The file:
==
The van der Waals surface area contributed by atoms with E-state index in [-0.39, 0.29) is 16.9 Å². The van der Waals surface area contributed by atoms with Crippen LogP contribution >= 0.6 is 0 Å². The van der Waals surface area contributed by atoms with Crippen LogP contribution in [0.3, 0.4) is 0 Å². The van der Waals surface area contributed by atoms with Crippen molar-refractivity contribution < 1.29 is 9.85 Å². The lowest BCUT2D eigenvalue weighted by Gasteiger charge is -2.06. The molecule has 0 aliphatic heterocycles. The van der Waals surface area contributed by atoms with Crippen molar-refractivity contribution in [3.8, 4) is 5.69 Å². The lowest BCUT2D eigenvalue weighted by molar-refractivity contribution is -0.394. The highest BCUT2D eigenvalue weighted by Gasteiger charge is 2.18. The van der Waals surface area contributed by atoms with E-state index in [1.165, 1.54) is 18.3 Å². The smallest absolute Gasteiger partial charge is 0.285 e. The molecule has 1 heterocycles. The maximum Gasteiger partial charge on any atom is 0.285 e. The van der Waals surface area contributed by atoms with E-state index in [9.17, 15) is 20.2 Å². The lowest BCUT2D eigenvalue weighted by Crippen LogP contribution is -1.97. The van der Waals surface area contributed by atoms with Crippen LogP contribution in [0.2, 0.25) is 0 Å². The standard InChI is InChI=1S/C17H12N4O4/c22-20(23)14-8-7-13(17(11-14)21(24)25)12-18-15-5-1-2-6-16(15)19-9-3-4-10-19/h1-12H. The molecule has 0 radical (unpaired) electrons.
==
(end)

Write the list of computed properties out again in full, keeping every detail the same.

The van der Waals surface area contributed by atoms with E-state index in [-0.39, 0.29) is 16.9 Å². The van der Waals surface area contributed by atoms with Crippen LogP contribution >= 0.6 is 0 Å². The van der Waals surface area contributed by atoms with Crippen LogP contribution in [0.3, 0.4) is 0 Å². The van der Waals surface area contributed by atoms with Crippen molar-refractivity contribution < 1.29 is 9.85 Å². The lowest BCUT2D eigenvalue weighted by Gasteiger charge is -2.06. The molecule has 0 aliphatic heterocycles. The van der Waals surface area contributed by atoms with Crippen molar-refractivity contribution in [3.8, 4) is 5.69 Å². The lowest BCUT2D eigenvalue weighted by molar-refractivity contribution is -0.394. The highest BCUT2D eigenvalue weighted by Gasteiger charge is 2.18. The van der Waals surface area contributed by atoms with E-state index in [1.165, 1.54) is 18.3 Å². The smallest absolute Gasteiger partial charge is 0.285 e. The molecule has 1 heterocycles. The maximum Gasteiger partial charge on any atom is 0.285 e. The van der Waals surface area contributed by atoms with E-state index in [9.17, 15) is 20.2 Å². The lowest BCUT2D eigenvalue weighted by Crippen LogP contribution is -1.97. The van der Waals surface area contributed by atoms with Crippen LogP contribution in [0.2, 0.25) is 0 Å². The standard InChI is InChI=1S/C17H12N4O4/c22-20(23)14-8-7-13(17(11-14)21(24)25)12-18-15-5-1-2-6-16(15)19-9-3-4-10-19/h1-12H. The molecule has 0 radical (unpaired) electrons.